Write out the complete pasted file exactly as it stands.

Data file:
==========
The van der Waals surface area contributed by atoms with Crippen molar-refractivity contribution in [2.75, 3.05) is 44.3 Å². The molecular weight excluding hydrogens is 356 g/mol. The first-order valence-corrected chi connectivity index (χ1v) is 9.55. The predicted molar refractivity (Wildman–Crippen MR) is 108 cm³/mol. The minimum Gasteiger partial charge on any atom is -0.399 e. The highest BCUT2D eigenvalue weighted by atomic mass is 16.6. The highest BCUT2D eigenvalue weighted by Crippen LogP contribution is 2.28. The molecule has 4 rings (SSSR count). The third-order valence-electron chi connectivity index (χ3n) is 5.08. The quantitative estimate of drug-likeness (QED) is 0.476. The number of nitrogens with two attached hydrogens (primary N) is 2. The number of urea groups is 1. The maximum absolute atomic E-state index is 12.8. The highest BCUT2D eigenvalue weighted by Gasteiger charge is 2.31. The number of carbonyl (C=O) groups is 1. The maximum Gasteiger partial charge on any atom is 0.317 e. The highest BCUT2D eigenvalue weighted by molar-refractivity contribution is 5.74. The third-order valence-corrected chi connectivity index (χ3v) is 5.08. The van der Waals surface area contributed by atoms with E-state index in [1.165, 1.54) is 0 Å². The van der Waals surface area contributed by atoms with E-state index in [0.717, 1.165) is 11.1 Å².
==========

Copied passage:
The van der Waals surface area contributed by atoms with Crippen molar-refractivity contribution in [2.75, 3.05) is 44.3 Å². The molecular weight excluding hydrogens is 356 g/mol. The first-order valence-corrected chi connectivity index (χ1v) is 9.55. The predicted molar refractivity (Wildman–Crippen MR) is 108 cm³/mol. The minimum Gasteiger partial charge on any atom is -0.399 e. The highest BCUT2D eigenvalue weighted by atomic mass is 16.6. The highest BCUT2D eigenvalue weighted by Crippen LogP contribution is 2.28. The molecule has 4 rings (SSSR count). The third-order valence-electron chi connectivity index (χ3n) is 5.08. The quantitative estimate of drug-likeness (QED) is 0.476. The number of nitrogens with two attached hydrogens (primary N) is 2. The number of urea groups is 1. The maximum absolute atomic E-state index is 12.8. The highest BCUT2D eigenvalue weighted by Gasteiger charge is 2.31. The number of carbonyl (C=O) groups is 1. The maximum Gasteiger partial charge on any atom is 0.317 e. The highest BCUT2D eigenvalue weighted by molar-refractivity contribution is 5.74. The third-order valence-corrected chi connectivity index (χ3v) is 5.08. The van der Waals surface area contributed by atoms with E-state index in [1.165, 1.54) is 0 Å². The van der Waals surface area contributed by atoms with E-state index in [0.717, 1.165) is 11.1 Å².